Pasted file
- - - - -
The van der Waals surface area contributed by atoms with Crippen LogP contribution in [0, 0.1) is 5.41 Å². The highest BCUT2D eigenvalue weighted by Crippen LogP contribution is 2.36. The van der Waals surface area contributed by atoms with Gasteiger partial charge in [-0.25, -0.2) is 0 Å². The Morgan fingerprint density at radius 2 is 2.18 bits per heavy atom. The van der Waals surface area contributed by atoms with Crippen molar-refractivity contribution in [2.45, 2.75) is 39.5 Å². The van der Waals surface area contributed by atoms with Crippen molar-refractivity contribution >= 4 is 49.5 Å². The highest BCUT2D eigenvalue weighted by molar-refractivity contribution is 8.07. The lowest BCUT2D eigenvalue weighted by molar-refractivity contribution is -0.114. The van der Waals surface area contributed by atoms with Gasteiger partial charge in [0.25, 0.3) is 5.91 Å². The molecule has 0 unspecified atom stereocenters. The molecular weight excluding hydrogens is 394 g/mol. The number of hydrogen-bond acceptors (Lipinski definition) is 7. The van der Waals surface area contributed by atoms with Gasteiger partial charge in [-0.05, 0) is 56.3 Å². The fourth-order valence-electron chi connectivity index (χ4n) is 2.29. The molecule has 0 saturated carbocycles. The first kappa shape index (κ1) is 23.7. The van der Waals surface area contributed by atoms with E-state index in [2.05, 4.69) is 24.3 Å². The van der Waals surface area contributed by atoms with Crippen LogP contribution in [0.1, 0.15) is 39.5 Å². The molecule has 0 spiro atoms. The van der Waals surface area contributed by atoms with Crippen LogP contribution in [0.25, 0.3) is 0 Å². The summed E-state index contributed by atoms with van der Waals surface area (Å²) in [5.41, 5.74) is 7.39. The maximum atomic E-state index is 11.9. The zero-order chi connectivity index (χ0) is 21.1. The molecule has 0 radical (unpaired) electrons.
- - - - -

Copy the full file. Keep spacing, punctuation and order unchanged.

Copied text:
The van der Waals surface area contributed by atoms with Crippen LogP contribution in [0, 0.1) is 5.41 Å². The highest BCUT2D eigenvalue weighted by Crippen LogP contribution is 2.36. The van der Waals surface area contributed by atoms with Gasteiger partial charge in [-0.25, -0.2) is 0 Å². The Morgan fingerprint density at radius 2 is 2.18 bits per heavy atom. The van der Waals surface area contributed by atoms with Crippen molar-refractivity contribution in [2.45, 2.75) is 39.5 Å². The van der Waals surface area contributed by atoms with Crippen molar-refractivity contribution >= 4 is 49.5 Å². The highest BCUT2D eigenvalue weighted by molar-refractivity contribution is 8.07. The lowest BCUT2D eigenvalue weighted by molar-refractivity contribution is -0.114. The van der Waals surface area contributed by atoms with Gasteiger partial charge in [0.25, 0.3) is 5.91 Å². The molecule has 0 unspecified atom stereocenters. The molecular weight excluding hydrogens is 394 g/mol. The number of hydrogen-bond acceptors (Lipinski definition) is 7. The van der Waals surface area contributed by atoms with Gasteiger partial charge in [-0.05, 0) is 56.3 Å². The fourth-order valence-electron chi connectivity index (χ4n) is 2.29. The molecule has 0 saturated carbocycles. The first kappa shape index (κ1) is 23.7. The van der Waals surface area contributed by atoms with E-state index in [2.05, 4.69) is 24.3 Å². The van der Waals surface area contributed by atoms with Crippen LogP contribution in [0.1, 0.15) is 39.5 Å². The molecule has 0 spiro atoms. The van der Waals surface area contributed by atoms with Crippen LogP contribution in [0.25, 0.3) is 0 Å². The summed E-state index contributed by atoms with van der Waals surface area (Å²) in [5.41, 5.74) is 7.39. The maximum atomic E-state index is 11.9. The zero-order chi connectivity index (χ0) is 21.1. The molecule has 0 radical (unpaired) electrons.